Menopause Campaign & Petition

Menopause

Women make up 52% of the population in Wales. More and more women are having children later in life, caring for elderly relatives, or working until old age. At some point, the vast majority of these women will go through the menopause, naturally, or prematurely perhaps as a result of medical or surgical treatment. 

The majority of women are expected to be able to carry on with their caring and employment obligations, often whilst suffering debilitating, sometimes severe, symptoms of menopause – symptoms for which there is little recognition, appreciation, or support. However, as we speak, there are only two NHS clinics in Wales offering specific menopause care for women. For more information on symptoms, click here.

We are calling upon the Welsh Government to provide more resources in Wales to support women through what can be an extremely difficult time in their lives.

Without this support, the Welsh economy is suffering. It is estimated that 1 in 10 menopausal women in the UK leave their employment as a result of unmanageable symptoms, lack of appropriate treatment, and poor access to services.

As of July 2018, there are just two specialist clinics available for women going through the menopause. One based in Aneurin Bevan local health board South East Wales. The specialist clinician covering this health board works part time; only one afternoon per week, and has a 4.5 month waiting list for her menopause services. We’ve just been informed by Cwm Taf Health Board that it also runs a relatively new designated menopause clinic one day a week. 

The other health boards in Wales will refer women suffering difficulties during the various stages of menopause to the gynaecology department at their local hospital where knowledge has been found to be limited. This is because the menopause is not a priority specialism.

GPs and health professionals are confused about how to treat women through the menopause due to the studies undertaken in the 1990s (the Women’s Health Initiative in the USA, and the Million Women Study in the UK), where it was reported that the use of Hormone Replacement Therapy (HRT) posed a danger, and increased the risk of cancer.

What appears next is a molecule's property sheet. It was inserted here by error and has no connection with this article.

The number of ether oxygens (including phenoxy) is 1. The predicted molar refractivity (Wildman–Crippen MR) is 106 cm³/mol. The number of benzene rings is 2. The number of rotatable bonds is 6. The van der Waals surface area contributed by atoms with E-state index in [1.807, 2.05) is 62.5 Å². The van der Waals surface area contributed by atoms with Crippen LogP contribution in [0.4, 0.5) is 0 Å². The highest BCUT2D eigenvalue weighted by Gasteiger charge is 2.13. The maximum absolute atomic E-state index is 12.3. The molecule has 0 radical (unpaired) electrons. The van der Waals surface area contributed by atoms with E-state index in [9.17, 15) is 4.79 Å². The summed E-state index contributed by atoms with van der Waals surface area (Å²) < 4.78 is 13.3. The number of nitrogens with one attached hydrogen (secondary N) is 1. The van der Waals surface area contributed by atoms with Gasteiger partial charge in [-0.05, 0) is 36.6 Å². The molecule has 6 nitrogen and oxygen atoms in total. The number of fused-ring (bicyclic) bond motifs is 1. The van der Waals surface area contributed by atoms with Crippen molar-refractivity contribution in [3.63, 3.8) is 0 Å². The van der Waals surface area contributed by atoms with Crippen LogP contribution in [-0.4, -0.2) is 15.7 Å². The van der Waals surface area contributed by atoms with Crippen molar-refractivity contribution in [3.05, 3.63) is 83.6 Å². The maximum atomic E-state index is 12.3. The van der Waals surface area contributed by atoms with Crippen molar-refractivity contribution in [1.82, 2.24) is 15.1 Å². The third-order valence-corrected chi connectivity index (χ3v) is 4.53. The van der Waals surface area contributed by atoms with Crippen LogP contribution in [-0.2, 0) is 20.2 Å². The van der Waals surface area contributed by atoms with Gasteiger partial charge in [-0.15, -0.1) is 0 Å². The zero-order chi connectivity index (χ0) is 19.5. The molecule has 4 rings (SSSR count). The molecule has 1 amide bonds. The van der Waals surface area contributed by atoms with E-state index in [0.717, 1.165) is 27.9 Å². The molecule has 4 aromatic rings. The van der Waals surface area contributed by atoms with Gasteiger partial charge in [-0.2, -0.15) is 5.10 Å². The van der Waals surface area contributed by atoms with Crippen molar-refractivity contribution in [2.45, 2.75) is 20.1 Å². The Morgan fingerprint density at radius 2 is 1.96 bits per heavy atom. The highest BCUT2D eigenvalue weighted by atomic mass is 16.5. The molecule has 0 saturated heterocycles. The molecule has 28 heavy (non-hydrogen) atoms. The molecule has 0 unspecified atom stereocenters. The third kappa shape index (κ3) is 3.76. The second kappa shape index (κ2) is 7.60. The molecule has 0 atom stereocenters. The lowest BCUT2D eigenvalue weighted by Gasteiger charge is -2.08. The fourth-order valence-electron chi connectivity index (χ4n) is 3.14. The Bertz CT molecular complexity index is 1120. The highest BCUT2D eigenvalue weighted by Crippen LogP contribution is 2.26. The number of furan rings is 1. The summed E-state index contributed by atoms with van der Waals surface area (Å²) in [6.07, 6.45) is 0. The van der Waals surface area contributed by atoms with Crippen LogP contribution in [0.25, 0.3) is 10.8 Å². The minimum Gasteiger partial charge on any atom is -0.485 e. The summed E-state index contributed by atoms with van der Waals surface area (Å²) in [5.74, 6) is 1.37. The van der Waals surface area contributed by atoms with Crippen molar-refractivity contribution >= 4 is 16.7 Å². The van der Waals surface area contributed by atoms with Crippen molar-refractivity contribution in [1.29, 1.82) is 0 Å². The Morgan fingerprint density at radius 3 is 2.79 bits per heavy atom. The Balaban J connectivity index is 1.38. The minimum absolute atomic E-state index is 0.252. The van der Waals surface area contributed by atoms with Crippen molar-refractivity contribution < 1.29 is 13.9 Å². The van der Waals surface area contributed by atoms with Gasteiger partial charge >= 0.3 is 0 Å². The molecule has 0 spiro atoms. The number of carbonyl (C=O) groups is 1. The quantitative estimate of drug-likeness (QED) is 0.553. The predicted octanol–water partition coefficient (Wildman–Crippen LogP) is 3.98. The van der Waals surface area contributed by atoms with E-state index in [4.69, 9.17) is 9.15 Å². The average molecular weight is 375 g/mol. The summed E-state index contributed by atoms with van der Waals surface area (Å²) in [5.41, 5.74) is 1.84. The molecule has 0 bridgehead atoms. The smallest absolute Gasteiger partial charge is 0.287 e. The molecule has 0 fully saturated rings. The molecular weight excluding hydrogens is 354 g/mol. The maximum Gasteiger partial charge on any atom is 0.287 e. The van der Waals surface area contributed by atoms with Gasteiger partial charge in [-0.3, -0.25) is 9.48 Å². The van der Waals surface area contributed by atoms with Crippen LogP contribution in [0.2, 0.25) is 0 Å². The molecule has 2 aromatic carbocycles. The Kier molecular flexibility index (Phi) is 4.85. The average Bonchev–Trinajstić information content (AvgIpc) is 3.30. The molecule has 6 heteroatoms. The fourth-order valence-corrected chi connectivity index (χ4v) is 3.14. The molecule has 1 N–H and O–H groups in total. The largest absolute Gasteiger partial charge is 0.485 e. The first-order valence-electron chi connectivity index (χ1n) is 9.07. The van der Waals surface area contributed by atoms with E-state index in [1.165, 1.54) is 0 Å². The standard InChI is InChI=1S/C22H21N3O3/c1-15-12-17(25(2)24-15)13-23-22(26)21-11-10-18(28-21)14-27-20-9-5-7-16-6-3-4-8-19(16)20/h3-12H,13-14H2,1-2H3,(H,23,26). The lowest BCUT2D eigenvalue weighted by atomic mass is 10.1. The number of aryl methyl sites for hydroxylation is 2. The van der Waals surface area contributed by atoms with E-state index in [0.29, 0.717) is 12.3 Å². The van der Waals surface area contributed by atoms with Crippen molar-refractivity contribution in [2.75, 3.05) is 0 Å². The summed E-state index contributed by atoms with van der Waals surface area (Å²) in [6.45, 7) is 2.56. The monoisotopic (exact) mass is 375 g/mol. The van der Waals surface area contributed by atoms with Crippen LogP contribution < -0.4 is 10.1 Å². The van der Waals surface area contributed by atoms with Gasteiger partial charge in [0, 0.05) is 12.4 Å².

Seventeen years later, in 2015, and on the back of many subsequent studies, including a re-evaluation of the research mentioned above, NICE published updated guidance which debunked the misconceptions arising from the WHI and MWS reports. The NICE guidelines demonstrate that HRT can be a hugely powerful tool in helping to prevent women suffering both menopause symptoms and the health risks which come with being untreated (such as cardiac disease and osteoporosis, both of which are amongst the biggest killers for post-menopausal women).

The problem is that health professionals are often not aware of the updated knowledge that would enable them to support women to make an informed decision about how to treat their symptoms. In addition, those in charge of funding and delivering health services to the public haven’t prioritised women’s health, and so many dedicated services, including those required for menopause, haven’t been made available.

So, what do we need from our NHS in Wales?

  • More information in GP surgeries
  • Specialist training for GPs, practice nurses, and gynaecologists
  • Specialist multi-disciplinary support and sign-posting (to encompass gynaecology, endocrinology, mental health, physiotherapy, lifestyle, amongst others) in dedicated Well-being clinics
  • Improved Human Resources support in the workplace
  • Bi-lingual resources made widely available to women to enable them to identify their symptoms and be appropriately treated
  • Finally, menopause needs to feature much more strongly across all forms of media so that it is no longer considered taboo or a just a topic for comedy but can be openly and accurately discussed. It would also be helpful if the positive benefits of HRT could be made widely known so that women are no longer either refused it or offered anti-depressants instead.

We believe that every health board region in Wales has an obligation to its women to meet the needs of those going through menopause. Their well-being is of importance both to their families and selves but also to the nation. It makes economic sense to invest in services which can help women remain productive – and healthy – for longer.

If you would like to support our campaign to improve the care available to 52% of the Welsh population by increasing knowledge, information, and services available to those going through menopause, please sign our petition.

You can also add your comments to the petition. We would particularly like to hear from those who have personal experience of menopause in Wales, including access to services, and would be grateful if you felt able to include the health board, or region of Wales, in which you lived at the time.

Our plan is to make the results of this petition, along with a report outlining the reasons for this campaign and subsequent recommendations, available to Welsh Government in the near future. Please watch this space for updates – and please share the petition far and wide. Together we can make a positive difference for women in Wales!